Microsoft is beefing up virtualization support in Windows 8 with Hyper-V, writes Microsoft's Mathew John on the Building Windows 8 blog. Hyper-V was previously available in Windows Server 2008 and Windows Server 2008 R2, but in Windows 8 its functionality is also being rolled into the client version of the operating system.

Hyper-V allows users to run multiple operating systems on the same computer at the same time - if its functionality sounds familiar, it's because programs like VirtualBox, VMWare Workstation, and Parallels (for the Mac users among us) have all been providing similar functionality for years. This isn't Microsoft's first foray into this space, either - among other things, Microsoft's Windows Virtual PC (which enables XP Mode on Windows 7 machines) is also virtualization software.

One of Hyper-V's most appealing features compared to basic consumer-level virtualization software is dynamic memory allocation - a Hyper-V-enabled VM with 2GB of RAM allocated to it will only use the RAM it needs, leaving the unused portion of that 2GB available to the host OS or to other VMs. Microsoft notes that up to four VMs can be hosted on a 64-bit system with 4GB of RAM, though more VMs will require a greater amount of memory.

Use of Hyper-V will require a 64-bit version of Windows 8, 4GB or more of RAM, and a CPU supporting either Intel's VT-x or AMD's AMD-V virtualization technology, and Second Level Address Translation (SLAT). Hosted operating systems can be either 32 or 64-bit, and can make use of up to 32 processors and 512GB of RAM. For complete details on Hyper-V and specifics on its implementation in Windows 8, read the full post on the Building Windows 8 Blog.

Source: Building Windows 8 Blog

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  • JoelB - Wednesday, September 07, 2011 - link

    I don't suppose there is a list of CPUs that do have either the VT-x or AMD-V features, is there? Reply
  • Andrew.a.cunningham - Wednesday, September 07, 2011 - link

    This isn't a big front-of-the-box feature, so it can be hard to dig up information on it. If you've got a Core i-series processor or an AMD processor from the last two or three years, you should be fine, but for anything older it's harder to say for sure. Your best bet is to look up your specific processor on Intel's or AMD's sites if you're not sure. Reply
  • mrscrib - Wednesday, September 07, 2011 - link

    Yeah. Although I believe some, if not all, Clarkdale i3s (1156s) don't support it. Reply
  • dgingeri - Wednesday, September 07, 2011 - link

    The Core i3 series does support it.

    http://ark.intel.com/products/46472/Intel-Core-i3-...

    Even the Pentium series (1155 and 1156) supports it

    http://ark.intel.com/products/53491/Intel-Pentium-...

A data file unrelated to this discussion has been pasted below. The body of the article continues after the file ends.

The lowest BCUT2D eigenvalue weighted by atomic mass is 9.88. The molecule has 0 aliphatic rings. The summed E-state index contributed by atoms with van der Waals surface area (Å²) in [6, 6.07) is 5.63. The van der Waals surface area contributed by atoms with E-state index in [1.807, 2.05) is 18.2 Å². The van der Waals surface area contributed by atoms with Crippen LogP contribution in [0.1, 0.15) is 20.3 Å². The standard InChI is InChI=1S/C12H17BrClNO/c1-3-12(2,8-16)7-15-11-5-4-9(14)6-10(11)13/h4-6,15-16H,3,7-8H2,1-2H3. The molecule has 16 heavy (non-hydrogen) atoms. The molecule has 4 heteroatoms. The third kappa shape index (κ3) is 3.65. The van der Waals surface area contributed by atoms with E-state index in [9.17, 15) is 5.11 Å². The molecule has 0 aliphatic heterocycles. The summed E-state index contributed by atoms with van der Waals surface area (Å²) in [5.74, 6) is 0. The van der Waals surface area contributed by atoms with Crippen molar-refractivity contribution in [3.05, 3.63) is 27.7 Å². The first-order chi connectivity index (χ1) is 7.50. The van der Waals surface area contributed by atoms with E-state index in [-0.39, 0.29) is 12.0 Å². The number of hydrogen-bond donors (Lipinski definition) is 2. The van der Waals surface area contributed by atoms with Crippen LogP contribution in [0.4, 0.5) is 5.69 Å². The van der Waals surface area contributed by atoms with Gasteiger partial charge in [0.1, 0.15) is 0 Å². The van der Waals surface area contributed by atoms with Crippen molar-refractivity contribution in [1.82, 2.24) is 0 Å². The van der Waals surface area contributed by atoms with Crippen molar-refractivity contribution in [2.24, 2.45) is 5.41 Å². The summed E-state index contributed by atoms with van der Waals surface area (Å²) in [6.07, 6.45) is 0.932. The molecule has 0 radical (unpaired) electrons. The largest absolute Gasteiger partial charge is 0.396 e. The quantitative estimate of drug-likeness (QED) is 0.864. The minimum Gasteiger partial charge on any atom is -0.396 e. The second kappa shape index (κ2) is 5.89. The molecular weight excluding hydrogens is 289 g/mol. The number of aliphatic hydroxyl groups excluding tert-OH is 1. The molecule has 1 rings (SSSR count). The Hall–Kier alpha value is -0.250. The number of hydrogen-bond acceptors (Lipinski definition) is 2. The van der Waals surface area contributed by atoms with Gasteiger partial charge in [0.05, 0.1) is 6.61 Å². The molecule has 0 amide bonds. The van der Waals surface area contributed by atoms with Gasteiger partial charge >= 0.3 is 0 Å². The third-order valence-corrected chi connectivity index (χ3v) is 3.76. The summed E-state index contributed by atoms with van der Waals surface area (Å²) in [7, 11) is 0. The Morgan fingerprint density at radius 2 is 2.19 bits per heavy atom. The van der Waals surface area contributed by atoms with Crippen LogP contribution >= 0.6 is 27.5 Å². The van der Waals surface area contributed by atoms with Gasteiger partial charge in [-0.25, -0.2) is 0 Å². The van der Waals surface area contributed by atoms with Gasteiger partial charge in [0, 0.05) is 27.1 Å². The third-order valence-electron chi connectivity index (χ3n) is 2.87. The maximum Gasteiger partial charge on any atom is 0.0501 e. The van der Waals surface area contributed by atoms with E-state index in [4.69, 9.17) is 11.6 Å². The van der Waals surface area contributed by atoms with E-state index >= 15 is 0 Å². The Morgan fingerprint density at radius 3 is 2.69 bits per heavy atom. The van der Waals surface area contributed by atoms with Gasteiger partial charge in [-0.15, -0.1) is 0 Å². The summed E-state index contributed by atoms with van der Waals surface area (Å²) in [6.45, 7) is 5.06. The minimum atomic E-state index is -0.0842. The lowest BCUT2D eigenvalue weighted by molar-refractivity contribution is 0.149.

You have to go back to the socket LGA 775 series chips to find one that doesn't support it.

    http://ark.intel.com/products/29738/Intel-Pentium-...
    Reply
  • Andrew.a.cunningham - Wednesday, September 07, 2011 - link

    Even the Sandy Bridge Celerons support it - nice to see it's finally getting picked up across the board on the Intel side. Reply
  • TypeS - Wednesday, September 07, 2011 - link

    Whether a CPU supports a VT-x or AMD-V is rather easy to find, both companies list their CPUs with detailed specs on their website.

    For instance.

    Intel Core i3 2100:
    http://ark.intel.com/products/53422/Intel-Core-i3-...

    AMD Athlon II X2 240:
    http://products.amd.com/en-us/DesktopCPUDetail.asp...
    Reply
  • phatboye - Wednesday, September 07, 2011 - link

    not a list but if you want to check if your CPU is supported you can do:
    Linux cat /proc/cpuinfo
    Windows: download CPU-z

    in both OSes look for the VT-x or AMD-V flag
    Reply
  • OoklaTheMok - Thursday, September 08, 2011 - link

    As a UI developer, I have been limited in the virtualization that I could use so that I could develop and test my works with the Aero Glass theme. I have been using VMware Workstation for many years, but lately, VMware Workstation has been getting more and more unstable or unpredictable with regard to performance and stability.

    In the past, when trying to use Hyper V when running Windows Server as a workstation, I had to give up running some programs on my host because they were hard-coded to not install, or in some cases, won't run on Windows Server.

    This looks to make my development life better.
    Reply
  • Sarah Gates - Thursday, January 26, 2012 - link

    Hyper-V virtualization tool has been made accessible with windows latest version i.e. windows 8. It is a fascinating operating system for developers, IT pros, and other users who want to run, test, or support virtual environments. In order to run this latest version of operating system i.e. windows 8 Hyper-V, the users of the same would require 64-bit processor but it should be the bit version of windows 8 and in addition to that it must have RAM of at least 4 GB. It demands a bit system which must have SLAT i.e. Second Level Address Translation which helps you in managing memory. In the current generation of 64-bit processor, SLAT is a feature which is available on almost every computer. Much more on this topic and other topics can be found on this site vpswebserver Reply

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